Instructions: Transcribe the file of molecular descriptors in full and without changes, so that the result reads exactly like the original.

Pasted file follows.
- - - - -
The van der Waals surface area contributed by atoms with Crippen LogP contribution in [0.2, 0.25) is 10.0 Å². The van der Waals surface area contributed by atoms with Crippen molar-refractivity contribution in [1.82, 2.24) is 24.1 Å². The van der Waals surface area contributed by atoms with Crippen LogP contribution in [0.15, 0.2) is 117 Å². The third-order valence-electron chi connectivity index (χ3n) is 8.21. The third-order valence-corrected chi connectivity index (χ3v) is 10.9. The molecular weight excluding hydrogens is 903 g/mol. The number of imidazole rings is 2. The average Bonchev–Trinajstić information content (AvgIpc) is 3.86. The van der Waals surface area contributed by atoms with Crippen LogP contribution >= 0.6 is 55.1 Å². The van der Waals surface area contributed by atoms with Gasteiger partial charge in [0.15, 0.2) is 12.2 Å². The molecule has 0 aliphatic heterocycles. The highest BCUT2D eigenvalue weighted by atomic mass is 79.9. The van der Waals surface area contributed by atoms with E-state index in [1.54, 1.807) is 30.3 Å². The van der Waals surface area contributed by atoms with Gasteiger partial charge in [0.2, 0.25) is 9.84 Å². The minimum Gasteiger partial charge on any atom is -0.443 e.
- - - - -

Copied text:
The van der Waals surface area contributed by atoms with Crippen LogP contribution in [0.2, 0.25) is 10.0 Å². The van der Waals surface area contributed by atoms with Crippen molar-refractivity contribution in [1.82, 2.24) is 24.1 Å². The van der Waals surface area contributed by atoms with Crippen LogP contribution in [0.15, 0.2) is 117 Å². The third-order valence-electron chi connectivity index (χ3n) is 8.21. The third-order valence-corrected chi connectivity index (χ3v) is 10.9. The molecular weight excluding hydrogens is 903 g/mol. The number of imidazole rings is 2. The average Bonchev–Trinajstić information content (AvgIpc) is 3.86. The van der Waals surface area contributed by atoms with Crippen LogP contribution >= 0.6 is 55.1 Å². The van der Waals surface area contributed by atoms with Gasteiger partial charge in [0.15, 0.2) is 12.2 Å². The molecule has 0 aliphatic heterocycles. The highest BCUT2D eigenvalue weighted by atomic mass is 79.9. The van der Waals surface area contributed by atoms with E-state index in [1.54, 1.807) is 30.3 Å². The van der Waals surface area contributed by atoms with Gasteiger partial charge in [0.2, 0.25) is 9.84 Å². The minimum Gasteiger partial charge on any atom is -0.443 e.